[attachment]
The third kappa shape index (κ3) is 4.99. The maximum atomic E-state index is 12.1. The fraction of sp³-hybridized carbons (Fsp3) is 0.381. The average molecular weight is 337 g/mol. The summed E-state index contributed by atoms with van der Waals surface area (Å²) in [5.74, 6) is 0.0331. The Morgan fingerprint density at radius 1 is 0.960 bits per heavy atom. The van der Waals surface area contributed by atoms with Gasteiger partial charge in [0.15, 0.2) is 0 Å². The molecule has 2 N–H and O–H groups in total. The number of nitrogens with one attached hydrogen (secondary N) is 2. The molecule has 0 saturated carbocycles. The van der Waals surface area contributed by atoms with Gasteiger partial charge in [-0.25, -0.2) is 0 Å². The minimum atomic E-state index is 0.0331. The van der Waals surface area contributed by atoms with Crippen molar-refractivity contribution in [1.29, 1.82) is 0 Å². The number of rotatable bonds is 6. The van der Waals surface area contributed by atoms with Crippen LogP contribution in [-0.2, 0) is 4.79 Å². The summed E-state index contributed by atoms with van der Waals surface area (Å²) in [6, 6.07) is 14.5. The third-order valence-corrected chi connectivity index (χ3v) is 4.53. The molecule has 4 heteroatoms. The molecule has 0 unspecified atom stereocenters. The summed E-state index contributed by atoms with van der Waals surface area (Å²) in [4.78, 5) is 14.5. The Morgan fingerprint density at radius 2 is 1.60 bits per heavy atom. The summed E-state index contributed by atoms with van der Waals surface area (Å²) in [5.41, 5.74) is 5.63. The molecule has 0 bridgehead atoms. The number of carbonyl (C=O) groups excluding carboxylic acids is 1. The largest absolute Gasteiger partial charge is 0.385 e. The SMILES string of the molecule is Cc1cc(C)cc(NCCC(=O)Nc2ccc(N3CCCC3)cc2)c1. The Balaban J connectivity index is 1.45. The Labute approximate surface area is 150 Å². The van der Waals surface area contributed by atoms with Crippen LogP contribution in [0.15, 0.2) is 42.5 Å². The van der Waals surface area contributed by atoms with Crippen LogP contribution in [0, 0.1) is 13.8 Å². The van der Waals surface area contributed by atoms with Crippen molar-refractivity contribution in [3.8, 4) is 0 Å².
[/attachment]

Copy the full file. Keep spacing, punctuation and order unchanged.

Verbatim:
The third kappa shape index (κ3) is 4.99. The maximum atomic E-state index is 12.1. The fraction of sp³-hybridized carbons (Fsp3) is 0.381. The average molecular weight is 337 g/mol. The summed E-state index contributed by atoms with van der Waals surface area (Å²) in [5.74, 6) is 0.0331. The Morgan fingerprint density at radius 1 is 0.960 bits per heavy atom. The van der Waals surface area contributed by atoms with Gasteiger partial charge in [0.15, 0.2) is 0 Å². The molecule has 2 N–H and O–H groups in total. The number of nitrogens with one attached hydrogen (secondary N) is 2. The molecule has 0 saturated carbocycles. The van der Waals surface area contributed by atoms with Gasteiger partial charge in [-0.25, -0.2) is 0 Å². The minimum atomic E-state index is 0.0331. The van der Waals surface area contributed by atoms with Crippen molar-refractivity contribution in [1.29, 1.82) is 0 Å². The number of rotatable bonds is 6. The van der Waals surface area contributed by atoms with Crippen LogP contribution in [-0.2, 0) is 4.79 Å². The summed E-state index contributed by atoms with van der Waals surface area (Å²) in [6, 6.07) is 14.5. The third-order valence-corrected chi connectivity index (χ3v) is 4.53. The molecule has 4 heteroatoms. The molecule has 0 unspecified atom stereocenters. The summed E-state index contributed by atoms with van der Waals surface area (Å²) in [4.78, 5) is 14.5. The Morgan fingerprint density at radius 2 is 1.60 bits per heavy atom. The summed E-state index contributed by atoms with van der Waals surface area (Å²) in [5.41, 5.74) is 5.63. The molecule has 0 bridgehead atoms. The number of carbonyl (C=O) groups excluding carboxylic acids is 1. The largest absolute Gasteiger partial charge is 0.385 e. The SMILES string of the molecule is Cc1cc(C)cc(NCCC(=O)Nc2ccc(N3CCCC3)cc2)c1. The Balaban J connectivity index is 1.45. The Labute approximate surface area is 150 Å². The van der Waals surface area contributed by atoms with Crippen LogP contribution in [0.15, 0.2) is 42.5 Å². The van der Waals surface area contributed by atoms with Crippen LogP contribution in [0, 0.1) is 13.8 Å². The van der Waals surface area contributed by atoms with Crippen molar-refractivity contribution in [3.8, 4) is 0 Å².